inline def show(x: T): String

inline given Show[Foo] with {
  /*transparent*/ inline def show(x: Foo): String = ${ ... }

def app =
  // inlines `show` method call and removes the call to `given Show[Foo]`

Note that the inline methods within the given instances may be transparent.

The inlining of given instances will not inline/duplicate the implementation of the given, it will just inline the instantiation of that instance. This is used to help dead code elimination of the given instances that are not used after inlining.

Pattern-Bound Given Instances

Given instances can also appear in patterns. Example:

for given Context <- applicationContexts do

pair match
  case (ctx @ given Context, y) => ...

In the first fragment above, anonymous given instances for class Context are established by enumerating over applicationContexts. In the second fragment, a given Context instance named ctx is established by matching against the first half of the pair selector.

In each case, a pattern-bound given instance consists of given and a type T. The pattern matches exactly the same selectors as the type ascription pattern _: T.

Negated Givens

Scala 2's somewhat puzzling behavior with respect to ambiguity has been exploited to implement the analogue of a "negated" search in implicit resolution, where a query Q1 fails if some other query Q2 succeeds and Q1 succeeds if Q2 fails. With the new cleaned up behavior these techniques no longer work. But the new special type scala.util.NotGiven now implements negation directly.

For any query type Q, NotGiven[Q] succeeds if and only if the implicit search for Q fails, for example:

import scala.util.NotGiven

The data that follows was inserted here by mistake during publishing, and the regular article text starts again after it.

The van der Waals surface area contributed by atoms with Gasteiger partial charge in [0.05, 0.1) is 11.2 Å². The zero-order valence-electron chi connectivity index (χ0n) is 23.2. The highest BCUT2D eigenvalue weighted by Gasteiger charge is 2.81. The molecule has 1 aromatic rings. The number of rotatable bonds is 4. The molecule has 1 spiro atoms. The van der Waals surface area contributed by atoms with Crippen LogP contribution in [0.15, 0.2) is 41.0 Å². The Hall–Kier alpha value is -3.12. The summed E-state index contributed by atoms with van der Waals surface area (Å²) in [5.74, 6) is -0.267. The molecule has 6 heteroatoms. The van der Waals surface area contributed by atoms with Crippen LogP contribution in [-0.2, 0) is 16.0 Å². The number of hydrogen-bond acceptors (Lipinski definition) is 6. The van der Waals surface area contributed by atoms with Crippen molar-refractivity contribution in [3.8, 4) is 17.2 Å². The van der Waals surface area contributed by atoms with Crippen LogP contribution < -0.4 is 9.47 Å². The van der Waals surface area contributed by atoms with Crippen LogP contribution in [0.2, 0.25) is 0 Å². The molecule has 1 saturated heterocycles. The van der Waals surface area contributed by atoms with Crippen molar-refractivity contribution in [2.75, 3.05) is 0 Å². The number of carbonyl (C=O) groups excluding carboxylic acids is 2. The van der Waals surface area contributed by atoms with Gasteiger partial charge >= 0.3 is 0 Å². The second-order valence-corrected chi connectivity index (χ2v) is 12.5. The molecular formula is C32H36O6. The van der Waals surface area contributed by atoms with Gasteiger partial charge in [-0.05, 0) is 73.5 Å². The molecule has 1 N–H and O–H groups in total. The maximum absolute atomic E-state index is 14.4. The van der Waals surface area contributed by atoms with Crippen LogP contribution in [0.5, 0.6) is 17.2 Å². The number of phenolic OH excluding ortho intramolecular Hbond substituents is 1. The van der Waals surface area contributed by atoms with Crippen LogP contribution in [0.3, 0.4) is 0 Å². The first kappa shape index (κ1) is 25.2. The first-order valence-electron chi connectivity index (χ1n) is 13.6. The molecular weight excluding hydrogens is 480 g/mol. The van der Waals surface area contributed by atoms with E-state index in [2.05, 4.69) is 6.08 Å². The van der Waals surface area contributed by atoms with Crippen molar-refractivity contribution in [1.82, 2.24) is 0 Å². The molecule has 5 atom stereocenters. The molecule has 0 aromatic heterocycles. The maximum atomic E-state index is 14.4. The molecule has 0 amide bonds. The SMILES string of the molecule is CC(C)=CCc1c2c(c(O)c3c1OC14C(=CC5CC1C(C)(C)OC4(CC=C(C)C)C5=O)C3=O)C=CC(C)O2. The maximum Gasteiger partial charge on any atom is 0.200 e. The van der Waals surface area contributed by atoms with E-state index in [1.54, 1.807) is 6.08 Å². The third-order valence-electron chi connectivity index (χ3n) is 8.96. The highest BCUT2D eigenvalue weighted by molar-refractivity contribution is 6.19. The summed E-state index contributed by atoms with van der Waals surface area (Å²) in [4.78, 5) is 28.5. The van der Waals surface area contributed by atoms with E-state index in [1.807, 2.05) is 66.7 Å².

trait Tagged[A]

case class Foo[A](value: Boolean)
object Foo:
  given fooTagged[A](using Tagged[A]): Foo[A] = Foo(true)
  given fooNotTagged[A](using NotGiven[Tagged[A]]): Foo[A] = Foo(false)

@main def test(): Unit =
  given Tagged[Int]()
  assert(summon[Foo[Int]].value) // fooTagged is found
  assert(!summon[Foo[String]].value) // fooNotTagged is found

Given Instance Initialization

A given instance without type or context parameters is initialized on-demand, the first time it is accessed. If a given has type or context parameters, a fresh instance is created for each reference.


Here is the syntax for given instances:

TmplDef             ::=  ...
                     |   ‘given’ GivenDef
GivenDef            ::=  [GivenSig] StructuralInstance
                     |   [GivenSig] AnnotType ‘=’ Expr
                     |   [GivenSig] AnnotType
GivenSig            ::=  [id] [DefTypeParamClause] {UsingParamClause} ‘:’
StructuralInstance  ::=  ConstrApp {‘with’ ConstrApp} ‘with’ TemplateBody

A given instance starts with the reserved word given and an optional signature. The signature defines a name and/or parameters for the instance. It is followed by :. There are three kinds of given instances:

  • A structural instance contains one or more types or constructor applications, followed by with and a template body that contains member definitions of the instance.
  • An alias instance contains a type, followed by = and a right-hand side expression.
  • An abstract instance contains just the type, which is not followed by anything.